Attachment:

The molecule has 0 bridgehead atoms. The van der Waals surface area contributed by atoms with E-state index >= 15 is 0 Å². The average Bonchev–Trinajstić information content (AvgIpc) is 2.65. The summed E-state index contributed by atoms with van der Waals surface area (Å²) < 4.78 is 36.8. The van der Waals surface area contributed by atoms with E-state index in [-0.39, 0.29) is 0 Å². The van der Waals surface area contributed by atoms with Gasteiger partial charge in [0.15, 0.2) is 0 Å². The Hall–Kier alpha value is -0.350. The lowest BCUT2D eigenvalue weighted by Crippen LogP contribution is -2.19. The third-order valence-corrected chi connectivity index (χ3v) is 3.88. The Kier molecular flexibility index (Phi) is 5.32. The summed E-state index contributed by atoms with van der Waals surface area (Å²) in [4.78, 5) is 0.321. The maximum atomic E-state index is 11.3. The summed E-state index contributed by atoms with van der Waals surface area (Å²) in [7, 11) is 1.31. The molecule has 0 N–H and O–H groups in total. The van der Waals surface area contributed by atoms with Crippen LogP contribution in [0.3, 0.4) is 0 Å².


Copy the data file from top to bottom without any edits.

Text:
The molecule has 0 bridgehead atoms. The van der Waals surface area contributed by atoms with E-state index >= 15 is 0 Å². The average Bonchev–Trinajstić information content (AvgIpc) is 2.65. The summed E-state index contributed by atoms with van der Waals surface area (Å²) < 4.78 is 36.8. The van der Waals surface area contributed by atoms with E-state index in [-0.39, 0.29) is 0 Å². The van der Waals surface area contributed by atoms with Gasteiger partial charge in [0.15, 0.2) is 0 Å². The Hall–Kier alpha value is -0.350. The lowest BCUT2D eigenvalue weighted by Crippen LogP contribution is -2.19. The third-order valence-corrected chi connectivity index (χ3v) is 3.88. The Kier molecular flexibility index (Phi) is 5.32. The summed E-state index contributed by atoms with van der Waals surface area (Å²) in [4.78, 5) is 0.321. The maximum atomic E-state index is 11.3. The summed E-state index contributed by atoms with van der Waals surface area (Å²) in [7, 11) is 1.31. The molecule has 0 N–H and O–H groups in total. The van der Waals surface area contributed by atoms with Crippen LogP contribution in [0.3, 0.4) is 0 Å².